Monday, February 15, 2016

Should Lutherans Consider Themselves "Born Again"?

Fun Fact: Many of the key New Testament passages about Baptism are found in a chapter three: Matthew 3:13-17, Galatians 3:27, Titus 3:5, 1 Peter 3:21, and John 3:3-5.

Recently one of our young people, a confirmed Lutheran, was asked by a well-meaning Christian to share when and how she had been born again.  Through no fault of her own, she wasn't quite sure how to respond.

Lutherans hear the term "born again," but it's not used very much in our tradition.  What does it mean - "born again"?  Many fine Christians use the expression to describe the experience and even the moment they found salvation in Christ and made a decision to believe and trust in Him.  I myself have heard many beautiful accounts of people becoming Christians.

The idea of being born again comes from the Bible and is found most famously in John 3.  "Truly, truly, I say to you, unless one is born again he cannot see the kingdom of God" (John 3:3).

So should Lutherans consider themselves "born again"?  The answer, you might be surprised, is yes.  But more needs to be said.

Based on John 3:5 (note the mention of water) as well as other passages such as Titus 3:5 ("the washing of rebirth"), Lutherans believe that Baptism is when, where, and how they are born again.  Another word for "born again" is "rebirth" or "new birth."  That's why immediately after baptizing a person the pastor says, "The almighty God and Father of our Lord Jesus Christ, who has given you the new birth of water and of the Spirit and has forgiven you all your sins, strengthen you with His grace to life everlasting."

One of our hymns, sometimes sung at an infant Baptism, rightly uses the term "born again":

Here we bring a child of nature;
Home we take a new-born creature,
Now God's precious son or daughter,
Born again by Word and water.

When I'm asked, I try to share in a gentle, humble way that I was born again on April 13, 1969 - the day of my Baptism.  I know that it's not always the answer other Christians are looking for, but that's okay.  I can love, encourage, and be encouraged by them just the same.

Monday, February 8, 2016


"When you pray, say: 'Father, hallowed be Your name...'" (Luke 11:2).

The Lord's Prayer is not the most words - just the right ones.  In explaining the Lord's Prayer, Luther wrote: "The fewer the words, the better the prayer; the more the words, the poorer the prayer."

Matthew and Luke record the Lord's Prayer.  The version with which we are familiar is the one from Matthew.  It has a total of 70 words.  But understood theologically, each word should be counted twice, for a total of 140.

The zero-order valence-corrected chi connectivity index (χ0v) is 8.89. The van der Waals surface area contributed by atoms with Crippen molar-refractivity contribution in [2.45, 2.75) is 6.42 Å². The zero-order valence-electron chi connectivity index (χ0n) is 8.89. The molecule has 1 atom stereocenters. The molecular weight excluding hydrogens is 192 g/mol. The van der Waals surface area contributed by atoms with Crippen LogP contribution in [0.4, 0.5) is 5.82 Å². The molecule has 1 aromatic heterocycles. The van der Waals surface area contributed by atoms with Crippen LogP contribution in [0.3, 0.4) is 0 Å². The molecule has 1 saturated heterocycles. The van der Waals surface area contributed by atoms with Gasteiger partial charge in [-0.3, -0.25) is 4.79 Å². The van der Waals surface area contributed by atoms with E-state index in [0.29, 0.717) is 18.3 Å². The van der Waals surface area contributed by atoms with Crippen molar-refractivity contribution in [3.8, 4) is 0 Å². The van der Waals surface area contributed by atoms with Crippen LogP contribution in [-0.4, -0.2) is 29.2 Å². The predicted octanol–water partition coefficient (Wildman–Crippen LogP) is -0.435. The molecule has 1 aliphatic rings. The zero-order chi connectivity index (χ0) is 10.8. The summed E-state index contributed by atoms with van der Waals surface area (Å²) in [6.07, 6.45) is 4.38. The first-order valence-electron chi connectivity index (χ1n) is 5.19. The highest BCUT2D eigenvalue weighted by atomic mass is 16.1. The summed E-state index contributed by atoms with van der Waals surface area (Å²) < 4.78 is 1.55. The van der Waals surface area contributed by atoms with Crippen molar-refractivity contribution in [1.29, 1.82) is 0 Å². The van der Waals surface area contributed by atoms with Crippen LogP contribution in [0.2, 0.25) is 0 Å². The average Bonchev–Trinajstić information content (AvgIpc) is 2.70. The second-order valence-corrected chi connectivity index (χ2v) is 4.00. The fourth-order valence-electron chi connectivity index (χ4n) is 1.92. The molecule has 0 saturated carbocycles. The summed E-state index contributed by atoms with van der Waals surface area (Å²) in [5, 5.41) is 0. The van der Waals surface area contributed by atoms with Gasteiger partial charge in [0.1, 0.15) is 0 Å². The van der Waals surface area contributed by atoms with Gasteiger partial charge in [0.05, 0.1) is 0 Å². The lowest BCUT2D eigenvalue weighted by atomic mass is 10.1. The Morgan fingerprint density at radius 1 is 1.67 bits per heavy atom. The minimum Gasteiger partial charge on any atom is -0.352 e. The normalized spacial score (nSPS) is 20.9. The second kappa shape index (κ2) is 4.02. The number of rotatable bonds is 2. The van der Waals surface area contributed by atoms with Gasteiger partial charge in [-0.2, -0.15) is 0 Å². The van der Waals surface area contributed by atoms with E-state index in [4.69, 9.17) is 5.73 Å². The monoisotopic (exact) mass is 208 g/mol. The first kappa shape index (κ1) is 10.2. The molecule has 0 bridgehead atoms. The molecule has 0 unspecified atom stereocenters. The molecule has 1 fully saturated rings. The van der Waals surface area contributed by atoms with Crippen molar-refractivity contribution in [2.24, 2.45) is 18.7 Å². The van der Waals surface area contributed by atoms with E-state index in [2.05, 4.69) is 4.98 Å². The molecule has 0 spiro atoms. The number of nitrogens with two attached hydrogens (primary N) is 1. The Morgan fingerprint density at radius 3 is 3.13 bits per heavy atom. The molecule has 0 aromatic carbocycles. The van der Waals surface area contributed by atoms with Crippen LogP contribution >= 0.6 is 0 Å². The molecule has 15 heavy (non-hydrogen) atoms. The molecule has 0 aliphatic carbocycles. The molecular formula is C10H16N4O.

This is because when we pray the Lord's Prayer, we are speaking to God.  That much is clear.  But something else is happening too.  He is speaking to us.  Call it "doublespeak" - but of a good kind!  (Not the kind used by advertisers when, for example, they say: "Free with the purchase of....")

Every word of the Lord's Prayer is a Word from God to us through Jesus.  Yes, we are speaking to Him.  But underneath that, and over top of it, God is telling us who He is (Our Father), who we are (His children), what to ask, and what to expect.  And so the petitions of the Lord's Prayer are also promises.  God is promising in the Lord's Prayer to take care of us, forgive us, help us to forgive others, and at last deliver us from all evil.

We tend to think of prayer as our doing, our part.  True enough.  But in the Lord's Prayer, God is doing His part: revealing His heart.

Pray the Lord's Prayer, and in the same moment hear the Lord speaking to you!

Tuesday, February 2, 2016

The Other Holy Trinity

", hope, and love" (1 Cor. 13:13).

Christians who are baptized in the name of the Father and of the Son and of the Holy Spirit know also another holy trinity: faith, hope, and love.

The two trinities live in much the same way.  We know from the Bible and theology that the Father "begets" the Son, and that the Holy Spirit "proceeds" from the Father and the Son.  So too, faith begets hope, and love proceeds from faith and hope.  Paul put them in exactly the right order, because where there is faith, there is hope, and where there are faith and hope, there is love.

Father, Son, and Spirit are the Three Persons of the One God.  Faith, hope, and love are the three virtues of the one Christian heart.

Faith, hope, and love are given to us by God.  Is it any wonder then that they have a trinitarian character?  Yes, it is full of wonder!

Now remember your Baptism, the Holy Trinity, and the other holy trinity too.  Nothing more is needed.